Allow Me Not to Explain Myself

Sometimes I feel as if I could blog all day every day, and other times I feel like I couldn’t write another blog post if my life depended on it. At the moment I’m feeling a bit of the latter, as some readers might have intuited from the fact that for the first time in a long time, I blogged not once all last week.

Part of the blame for this goes to the disorderly state of my blogging software. I’m eager to move off of Movable Type and over to Expression Engine, but it’s a process that’s going to take lots of time (even though I’ve been receiving the generous help of some readers like Adam Khan in getting up to speed with the new software). In the meanwhile, it kind of pains me to continue to mess around with the existing platform.

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Revving Up ExpressionEngine

ExpressionEngineNot long after I moved from Manhattan to Brooklyn, I had that feeling familiar to most everyone who similarly relocates: “This is great. Why didn’t I do this sooner?” Once you’ve given up today’s Manhattan and its generally not-worth-it hassles, you understand how much more livable life is across the East River.

Well, I’ve got something like that feeling again right now, as I take the very first steps towards porting this site from Movable Type over to ExpressionEngine. (This is part of my recently stated desire to resolve the general slowness on this site.) It’s a daunting transition — especially for me, someone with more ambition than free time or technical facility.

To my surprise however, given a few short hours, I’ve gotten much further in getting ExpressionEngine to replicate my existing functionality than I thought I could. I literally started with zero knowledge of the software at the beginning of the week, and with less than six hours’ worth of labor, I’ve hobbled together a rough but serviceable, EE-powered re-creation of Subtraction.com.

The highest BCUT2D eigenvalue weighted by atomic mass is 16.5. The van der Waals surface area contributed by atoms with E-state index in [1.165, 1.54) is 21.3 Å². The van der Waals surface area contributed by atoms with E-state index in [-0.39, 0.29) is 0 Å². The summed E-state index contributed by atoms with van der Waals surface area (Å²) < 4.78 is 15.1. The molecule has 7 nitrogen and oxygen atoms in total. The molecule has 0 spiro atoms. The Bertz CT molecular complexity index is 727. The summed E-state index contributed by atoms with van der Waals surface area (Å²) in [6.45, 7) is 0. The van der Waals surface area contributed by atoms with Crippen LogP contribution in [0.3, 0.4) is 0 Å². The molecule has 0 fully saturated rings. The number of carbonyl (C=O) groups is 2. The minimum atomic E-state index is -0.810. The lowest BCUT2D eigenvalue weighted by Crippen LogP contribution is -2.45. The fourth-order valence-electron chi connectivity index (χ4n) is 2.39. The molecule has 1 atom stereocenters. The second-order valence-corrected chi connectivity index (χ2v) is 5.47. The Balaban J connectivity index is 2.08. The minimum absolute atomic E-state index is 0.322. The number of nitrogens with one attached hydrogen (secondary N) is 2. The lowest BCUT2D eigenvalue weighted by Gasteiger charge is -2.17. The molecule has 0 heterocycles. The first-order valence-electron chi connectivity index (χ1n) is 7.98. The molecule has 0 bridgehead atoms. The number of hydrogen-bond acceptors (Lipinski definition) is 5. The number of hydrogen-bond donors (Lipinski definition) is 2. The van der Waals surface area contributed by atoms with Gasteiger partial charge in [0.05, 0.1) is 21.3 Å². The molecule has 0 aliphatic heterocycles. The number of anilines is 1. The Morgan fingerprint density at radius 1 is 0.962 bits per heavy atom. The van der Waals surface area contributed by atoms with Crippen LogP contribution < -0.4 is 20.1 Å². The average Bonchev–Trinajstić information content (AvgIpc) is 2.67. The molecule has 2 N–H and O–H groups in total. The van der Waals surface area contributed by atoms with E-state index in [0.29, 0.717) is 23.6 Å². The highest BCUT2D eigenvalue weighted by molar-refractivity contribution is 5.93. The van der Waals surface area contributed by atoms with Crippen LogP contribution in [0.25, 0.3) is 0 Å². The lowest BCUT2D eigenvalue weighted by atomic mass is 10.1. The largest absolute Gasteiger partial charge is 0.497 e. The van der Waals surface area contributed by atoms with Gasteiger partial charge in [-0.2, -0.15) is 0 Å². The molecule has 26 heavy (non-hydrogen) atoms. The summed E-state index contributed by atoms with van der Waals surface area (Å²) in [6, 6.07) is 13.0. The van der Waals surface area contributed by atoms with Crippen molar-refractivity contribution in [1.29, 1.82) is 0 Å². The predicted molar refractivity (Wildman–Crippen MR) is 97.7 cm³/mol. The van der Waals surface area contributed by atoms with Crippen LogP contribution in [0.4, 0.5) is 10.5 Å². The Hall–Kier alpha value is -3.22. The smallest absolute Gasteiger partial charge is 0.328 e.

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Not Moving from Movable Type

Movable TypeFor the time being, I’m sticking with Movable Type as the publishing system for Subtraction.com as well as A Brief Message. It’s not that I’m still enamored of it; as anyone who’s been patient and persistent enough to post remarks on my posts lately (thank you, by the way) will attest to, my particular installation of Movable Type is often painfully slow, and the version that I’m using, 3.33, gets longer in the tooth every day.

I’ve complained about this before, but the reason I’m staying put is that the switching cost is too high for me at the moment. I just can’t imagine investing the time necessary to re-create these templates in another publishing system; that’s a project for when I get laid off. I’m also holding out hope that a coming revision to its promising but not quite ready for prime time fourth version will modernize Movable Type sufficiently that switching to a competing package will offer fewer advantages. I still maintain that going over to WordPress would be trading in one set of problems for another (I know there will be many people who disagree with me on that point).